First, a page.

Sufficient naval forces, properly deployed, can keep an opponent at arm’s length, thus providing strategic depth. The logic of the u.s. Navy’s own forward maritime strategy cannot be denied in this regard. Alternately, Canadian naval forces must also be able to respond to challenges within Canadian territorial waters. Finally, Canada must also contribute to the collective maritime strength of the North Atlantic Alliance, and notably to honour its NATO commitment to maintaining the sea-lines of communication to Europe. The Canadian Navy is currently hard-pressed to meet its obligations in the Pacific and Atlantic, and, despite growing indications that the Arctic basin is becoming an important opera-ting area for Soviet submarine forces, has no capability to carry out any of these roles in the North.
The focal point of the navy’s revitalization efforts will therefore be the SSN program. Submarines are essential to meeting Canada’s current and future maritime control and surveillance commitments. The Canadian Submarine Acquisition Program was initiated in 198~ to identify a suitable conventional replacement for the QBERON fleet. This program was, however, unable to meet the expanded priorities identified by the White Paper. Nuclear-powered submarines are not only uniquely capable anti-submarine plat-forms, they are also the only elements able to meet Canada’s three-ocean and under-ice requirements. A fleet of 10-12 boats will permit submarines to be on station on a continuous basis in Canadian areas of responsibility in the northeast Pacific, Arctic and north Atlantic Oceans. The ultimate aim is the enhancement of Canadian, North American and Western security through a reduction in the options available to Soviet sub-surface assets in time of conflict.
Concerns have been expressed as to the perceived lack of Canadian experience with submarine technology.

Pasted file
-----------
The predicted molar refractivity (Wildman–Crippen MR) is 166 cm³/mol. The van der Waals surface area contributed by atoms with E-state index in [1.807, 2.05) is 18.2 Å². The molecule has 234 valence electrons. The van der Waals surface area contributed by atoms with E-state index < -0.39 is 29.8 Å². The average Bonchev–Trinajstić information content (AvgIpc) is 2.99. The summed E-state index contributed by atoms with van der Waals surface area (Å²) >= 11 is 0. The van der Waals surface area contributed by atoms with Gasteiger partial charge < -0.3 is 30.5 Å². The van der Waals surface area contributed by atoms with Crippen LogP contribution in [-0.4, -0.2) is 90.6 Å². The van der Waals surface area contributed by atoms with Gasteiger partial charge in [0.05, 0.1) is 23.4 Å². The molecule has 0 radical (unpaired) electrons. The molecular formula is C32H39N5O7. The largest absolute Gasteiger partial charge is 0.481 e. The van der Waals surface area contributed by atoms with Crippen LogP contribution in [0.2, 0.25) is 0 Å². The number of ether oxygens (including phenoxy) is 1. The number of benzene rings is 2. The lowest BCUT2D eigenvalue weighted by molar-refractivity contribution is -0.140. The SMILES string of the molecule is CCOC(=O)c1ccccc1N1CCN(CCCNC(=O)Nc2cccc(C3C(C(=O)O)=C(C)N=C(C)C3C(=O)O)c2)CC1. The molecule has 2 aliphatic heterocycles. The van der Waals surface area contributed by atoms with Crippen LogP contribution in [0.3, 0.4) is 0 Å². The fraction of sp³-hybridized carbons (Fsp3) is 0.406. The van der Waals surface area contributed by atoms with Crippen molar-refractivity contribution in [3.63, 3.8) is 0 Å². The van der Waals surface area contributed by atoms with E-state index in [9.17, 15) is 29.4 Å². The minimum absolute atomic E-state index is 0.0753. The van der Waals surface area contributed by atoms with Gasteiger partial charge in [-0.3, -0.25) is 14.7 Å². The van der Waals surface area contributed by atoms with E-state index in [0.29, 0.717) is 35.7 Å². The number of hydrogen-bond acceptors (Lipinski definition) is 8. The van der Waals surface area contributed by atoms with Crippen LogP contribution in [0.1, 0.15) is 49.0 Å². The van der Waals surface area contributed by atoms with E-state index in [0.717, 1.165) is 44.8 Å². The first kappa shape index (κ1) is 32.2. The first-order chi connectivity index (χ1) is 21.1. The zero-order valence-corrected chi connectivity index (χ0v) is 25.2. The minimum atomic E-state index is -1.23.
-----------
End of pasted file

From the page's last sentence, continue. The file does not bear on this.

Canada has had, on the contrary, a long experience with submarining dating back as far as 1908. Canada’s first two submarines were pur-chased, oddly enough, by the premier of the province of British Columbia from Chile in 1914. These were replaced in 1919 by ex-Royal Navy boats originally built in the Quincy Shipyards in Massachusetts. Canadian submarine assets during the Second World War were augmented by the capture of two German 0-boats, the 0-190 and 0-988. Post-war purchases included two TENCH-class submarines acquired from the u.s. Navy in 1961, followed in the early 1970’s by the British “O”-class boats currently comprising Canada’s submarine squadron. Thus while having no indigenous submarine con-struction capability, the Canadian Navy has ably demonstrated for decades its ability to adapt and operate submarine technology from a variety of foreign sources.
The transition to nuclear-powered submarines will indeed usher in a new era for the navy. Nevertheless, nuclear power is not a new field for Canada by any means.Today, the Canadian nuclear industry is a robust one. Using the unique CANDO heavy water technology, provincial utilities in Canada now operate 22 domestically-produced commercial reactors. A further 11 research reactors are also functioning throughout the country. Approximately one-third of the electrical needs of Canada’s most populous province, Ontario, is currently met by nuclear power. The acquisition of nuclear submarine technology will be a new challenge, but one well within existing Canadian nuclear expertise.